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BlueStacks has forged a major partnership aimed at bringing Android apps to more PCs, AllThingsD reports. Specifically, BlueStacks has launched a major distribution deal with Lenovo, the PC maker; BlueStacks will now ship as a preloaded product on Lenovo’s consumer line, called “Idea.”

What, at root, does all this mean? Android has a bigger beachhead on the desktop. And with the mobile OS war one of the most fiercely fought and watched in all of technology, any further channels for Android products will be a welcome one for those with a stake in the Android platform.

And on a practical level, how might this affect your life? For the average Android user who scoops up an Idea PC, you become that much more likely to carry over features of your mobile existence into your home office. More generally, BlueStacks also could help win converts from other mobile platforms, like iOS, to the Android operating system. I myself am an iOS user (except when I’m not; see “My Dumb Phone Experiment”). But looking over the BlueStacks site, I’m tempted to try out the product, which works on Mac, too. The iOS ecosystem may be famously abundant, but that doesn’t mean there aren’t a few Android-only apps that I might enjoy experimenting with.

Likewise, if you’re someone who doesn’t own a Droid, but have a non-Mac PC, the BlueStacks App Player could wind up being your gateway drug into the OS. CNET put it more warmly: “BlueStacks presides over the first Windows-Android wedding.”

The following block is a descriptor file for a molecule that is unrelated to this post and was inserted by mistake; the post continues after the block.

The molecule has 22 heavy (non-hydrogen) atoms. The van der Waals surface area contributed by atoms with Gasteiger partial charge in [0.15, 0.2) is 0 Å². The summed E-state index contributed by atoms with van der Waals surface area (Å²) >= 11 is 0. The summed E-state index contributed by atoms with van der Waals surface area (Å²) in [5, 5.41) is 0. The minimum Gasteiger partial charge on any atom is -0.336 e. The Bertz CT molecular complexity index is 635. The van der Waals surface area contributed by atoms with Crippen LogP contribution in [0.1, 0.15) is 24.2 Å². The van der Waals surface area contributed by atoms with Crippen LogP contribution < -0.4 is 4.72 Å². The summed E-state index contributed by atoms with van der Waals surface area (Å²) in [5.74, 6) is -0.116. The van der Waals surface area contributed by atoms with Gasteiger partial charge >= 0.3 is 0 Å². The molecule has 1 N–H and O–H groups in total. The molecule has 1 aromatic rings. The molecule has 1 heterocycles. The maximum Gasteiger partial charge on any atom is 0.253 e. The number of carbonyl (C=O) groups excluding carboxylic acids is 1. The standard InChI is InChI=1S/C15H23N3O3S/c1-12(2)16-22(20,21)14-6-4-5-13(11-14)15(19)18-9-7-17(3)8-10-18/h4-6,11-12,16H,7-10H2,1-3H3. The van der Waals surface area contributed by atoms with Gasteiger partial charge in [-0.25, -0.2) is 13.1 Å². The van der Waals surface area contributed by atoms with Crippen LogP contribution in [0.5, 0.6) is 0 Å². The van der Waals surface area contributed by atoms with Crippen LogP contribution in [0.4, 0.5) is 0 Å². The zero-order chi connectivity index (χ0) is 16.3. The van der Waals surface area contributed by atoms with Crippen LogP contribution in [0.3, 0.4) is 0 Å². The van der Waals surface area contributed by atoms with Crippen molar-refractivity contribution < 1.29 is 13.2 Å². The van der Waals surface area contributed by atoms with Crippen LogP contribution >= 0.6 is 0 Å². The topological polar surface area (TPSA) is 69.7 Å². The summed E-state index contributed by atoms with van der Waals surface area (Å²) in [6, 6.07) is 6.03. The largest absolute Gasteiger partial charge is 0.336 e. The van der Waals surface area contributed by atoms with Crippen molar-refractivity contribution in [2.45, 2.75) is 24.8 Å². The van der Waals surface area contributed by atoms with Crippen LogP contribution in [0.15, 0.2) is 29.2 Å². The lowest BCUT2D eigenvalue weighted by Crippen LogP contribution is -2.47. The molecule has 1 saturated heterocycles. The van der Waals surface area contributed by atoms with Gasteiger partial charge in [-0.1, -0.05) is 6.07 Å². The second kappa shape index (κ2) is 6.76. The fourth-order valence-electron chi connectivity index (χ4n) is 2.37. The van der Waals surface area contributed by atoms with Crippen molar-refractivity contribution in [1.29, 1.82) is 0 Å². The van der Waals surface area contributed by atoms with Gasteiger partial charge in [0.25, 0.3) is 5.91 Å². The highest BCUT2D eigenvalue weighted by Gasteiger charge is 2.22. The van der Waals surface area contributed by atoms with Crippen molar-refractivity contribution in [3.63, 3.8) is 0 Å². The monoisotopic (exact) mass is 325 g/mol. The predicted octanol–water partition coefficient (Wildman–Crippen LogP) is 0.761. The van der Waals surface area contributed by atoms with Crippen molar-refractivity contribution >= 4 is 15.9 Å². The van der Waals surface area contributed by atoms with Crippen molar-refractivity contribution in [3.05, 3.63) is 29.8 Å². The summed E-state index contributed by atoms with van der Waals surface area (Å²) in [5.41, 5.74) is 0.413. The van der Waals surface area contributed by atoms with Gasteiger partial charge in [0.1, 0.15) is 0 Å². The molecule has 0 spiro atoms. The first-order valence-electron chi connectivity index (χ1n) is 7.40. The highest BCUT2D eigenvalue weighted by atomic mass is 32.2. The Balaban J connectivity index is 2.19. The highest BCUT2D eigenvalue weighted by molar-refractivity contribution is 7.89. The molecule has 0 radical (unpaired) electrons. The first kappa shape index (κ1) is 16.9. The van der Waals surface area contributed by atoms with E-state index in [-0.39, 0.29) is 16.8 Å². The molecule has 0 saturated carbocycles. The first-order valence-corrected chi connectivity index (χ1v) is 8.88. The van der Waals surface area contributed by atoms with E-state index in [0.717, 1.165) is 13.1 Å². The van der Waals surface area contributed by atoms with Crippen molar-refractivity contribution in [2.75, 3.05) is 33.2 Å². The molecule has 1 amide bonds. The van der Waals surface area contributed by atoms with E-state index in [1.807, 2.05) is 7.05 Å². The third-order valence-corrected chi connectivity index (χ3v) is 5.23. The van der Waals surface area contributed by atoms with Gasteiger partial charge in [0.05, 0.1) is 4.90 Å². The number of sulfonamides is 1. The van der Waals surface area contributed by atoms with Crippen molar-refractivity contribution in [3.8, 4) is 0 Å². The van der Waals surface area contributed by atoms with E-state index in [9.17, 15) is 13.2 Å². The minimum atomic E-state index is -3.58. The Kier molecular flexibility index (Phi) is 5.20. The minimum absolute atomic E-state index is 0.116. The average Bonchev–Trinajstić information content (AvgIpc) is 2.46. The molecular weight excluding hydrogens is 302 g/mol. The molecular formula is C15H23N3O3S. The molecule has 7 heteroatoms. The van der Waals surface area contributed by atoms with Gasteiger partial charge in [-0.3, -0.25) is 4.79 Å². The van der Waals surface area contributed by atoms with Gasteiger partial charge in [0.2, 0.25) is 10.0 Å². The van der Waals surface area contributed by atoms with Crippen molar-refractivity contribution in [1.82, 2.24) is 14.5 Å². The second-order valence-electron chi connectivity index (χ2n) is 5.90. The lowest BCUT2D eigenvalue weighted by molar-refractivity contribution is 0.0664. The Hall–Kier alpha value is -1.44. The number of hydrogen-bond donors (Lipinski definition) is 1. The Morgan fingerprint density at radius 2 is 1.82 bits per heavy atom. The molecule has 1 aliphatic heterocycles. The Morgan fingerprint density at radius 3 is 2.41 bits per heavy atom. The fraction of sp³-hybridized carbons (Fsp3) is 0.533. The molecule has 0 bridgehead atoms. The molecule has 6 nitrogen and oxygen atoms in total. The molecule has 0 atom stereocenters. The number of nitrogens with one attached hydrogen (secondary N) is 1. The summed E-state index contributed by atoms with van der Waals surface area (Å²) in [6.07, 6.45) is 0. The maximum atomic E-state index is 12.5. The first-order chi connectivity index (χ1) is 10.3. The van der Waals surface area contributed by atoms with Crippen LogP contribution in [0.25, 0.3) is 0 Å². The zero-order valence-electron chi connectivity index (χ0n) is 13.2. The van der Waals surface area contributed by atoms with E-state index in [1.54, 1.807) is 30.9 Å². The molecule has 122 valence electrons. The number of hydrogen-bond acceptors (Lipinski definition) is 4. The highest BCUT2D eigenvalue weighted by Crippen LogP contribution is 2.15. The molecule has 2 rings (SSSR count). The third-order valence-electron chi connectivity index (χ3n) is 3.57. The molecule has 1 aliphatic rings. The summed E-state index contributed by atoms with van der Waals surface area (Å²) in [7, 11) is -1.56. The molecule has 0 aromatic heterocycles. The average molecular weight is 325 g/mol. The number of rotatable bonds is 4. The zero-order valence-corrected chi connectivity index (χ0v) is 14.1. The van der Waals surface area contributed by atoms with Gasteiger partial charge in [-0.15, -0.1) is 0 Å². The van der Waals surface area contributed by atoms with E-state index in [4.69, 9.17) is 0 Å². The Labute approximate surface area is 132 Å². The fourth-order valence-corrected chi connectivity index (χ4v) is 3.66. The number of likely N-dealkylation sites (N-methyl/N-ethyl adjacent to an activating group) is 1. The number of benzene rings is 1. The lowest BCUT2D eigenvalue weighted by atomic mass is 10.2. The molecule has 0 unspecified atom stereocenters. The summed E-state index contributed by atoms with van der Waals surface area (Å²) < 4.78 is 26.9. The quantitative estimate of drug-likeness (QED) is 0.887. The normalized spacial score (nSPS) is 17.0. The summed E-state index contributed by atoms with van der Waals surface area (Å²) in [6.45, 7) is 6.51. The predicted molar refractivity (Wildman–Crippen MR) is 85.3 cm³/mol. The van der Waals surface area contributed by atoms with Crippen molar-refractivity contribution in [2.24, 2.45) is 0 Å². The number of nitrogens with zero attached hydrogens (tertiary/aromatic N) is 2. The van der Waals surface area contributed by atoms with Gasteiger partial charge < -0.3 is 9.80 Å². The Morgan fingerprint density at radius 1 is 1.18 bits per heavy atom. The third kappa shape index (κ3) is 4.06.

What BlueStacks does cuts to the heart of a larger trend in technology: the converging of desktop and mobile platforms. As Slate’s Farhad Manjoo and many others have noticed, mobile computing is so embedding itself in our lives that we are beginning to demand its accoutrements in our desktop products. Touchscreen desktop and laptop computers can’t be too far off from becoming mainstream, some argue. It follows, then, that we may want our mobile apps on our less-than-mobile computers someday soon.

Or, perhaps, today. 150 million computers already have BlueStacks’s App Player on them, claims CEO Rosen Sharma. It’s not immediately clear what percentage of that figure includes preloads (many of which may, after all, lay fallow on some devices for lack of interest). But what’s clear is that there’s consumer demand even now, in these days before the Great Mobile-Desktop Merge. When BlueStacks first launched in beta, it racked up a million downloads inside of 10 days, with 12 million apps being run collectively, as TechCrunch pointed out last April.

That article points to a suite of other potential benefits from bringing the mobile lifestyle online: using the PC’s graphics card for better gameplay, sending and receiving SMS messages from a PC, and bringing the use of addictive apps off your cell phone data network, thereby reducing your bill. Can you spot any other benefits? How would you use your mobile apps on your desktop or laptop?

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Tagged: Computing, Communications, Mobile

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